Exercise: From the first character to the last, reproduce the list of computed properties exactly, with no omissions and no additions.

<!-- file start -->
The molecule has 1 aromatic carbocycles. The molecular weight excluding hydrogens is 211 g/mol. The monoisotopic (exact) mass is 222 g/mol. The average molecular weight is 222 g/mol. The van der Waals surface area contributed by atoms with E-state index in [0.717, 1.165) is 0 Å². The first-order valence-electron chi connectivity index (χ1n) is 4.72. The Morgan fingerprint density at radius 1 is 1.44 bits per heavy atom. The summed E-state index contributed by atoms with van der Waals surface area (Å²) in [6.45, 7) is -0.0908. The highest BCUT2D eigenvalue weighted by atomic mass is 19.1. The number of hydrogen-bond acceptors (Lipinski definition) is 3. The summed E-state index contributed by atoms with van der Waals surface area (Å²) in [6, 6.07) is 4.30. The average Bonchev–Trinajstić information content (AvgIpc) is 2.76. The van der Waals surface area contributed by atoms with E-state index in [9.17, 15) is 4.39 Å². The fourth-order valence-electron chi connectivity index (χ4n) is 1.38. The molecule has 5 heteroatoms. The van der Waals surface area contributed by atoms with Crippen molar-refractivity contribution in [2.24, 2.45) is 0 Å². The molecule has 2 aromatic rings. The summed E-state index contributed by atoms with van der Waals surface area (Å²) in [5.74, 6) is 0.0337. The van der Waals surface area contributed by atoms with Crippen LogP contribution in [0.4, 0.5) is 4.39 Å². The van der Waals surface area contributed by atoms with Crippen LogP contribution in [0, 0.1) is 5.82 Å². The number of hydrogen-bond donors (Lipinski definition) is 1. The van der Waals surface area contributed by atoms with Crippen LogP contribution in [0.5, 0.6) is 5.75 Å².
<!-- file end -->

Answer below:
The molecule has 1 aromatic carbocycles. The molecular weight excluding hydrogens is 211 g/mol. The monoisotopic (exact) mass is 222 g/mol. The average molecular weight is 222 g/mol. The van der Waals surface area contributed by atoms with E-state index in [0.717, 1.165) is 0 Å². The first-order valence-electron chi connectivity index (χ1n) is 4.72. The Morgan fingerprint density at radius 1 is 1.44 bits per heavy atom. The summed E-state index contributed by atoms with van der Waals surface area (Å²) in [6.45, 7) is -0.0908. The highest BCUT2D eigenvalue weighted by atomic mass is 19.1. The number of hydrogen-bond acceptors (Lipinski definition) is 3. The summed E-state index contributed by atoms with van der Waals surface area (Å²) in [6, 6.07) is 4.30. The average Bonchev–Trinajstić information content (AvgIpc) is 2.76. The van der Waals surface area contributed by atoms with E-state index in [9.17, 15) is 4.39 Å². The fourth-order valence-electron chi connectivity index (χ4n) is 1.38. The molecule has 5 heteroatoms. The van der Waals surface area contributed by atoms with Crippen molar-refractivity contribution in [2.24, 2.45) is 0 Å². The molecule has 2 aromatic rings. The summed E-state index contributed by atoms with van der Waals surface area (Å²) in [5.74, 6) is 0.0337. The van der Waals surface area contributed by atoms with Crippen LogP contribution in [0.4, 0.5) is 4.39 Å². The van der Waals surface area contributed by atoms with Crippen LogP contribution in [0, 0.1) is 5.82 Å². The number of hydrogen-bond donors (Lipinski definition) is 1. The van der Waals surface area contributed by atoms with Crippen LogP contribution in [0.5, 0.6) is 5.75 Å².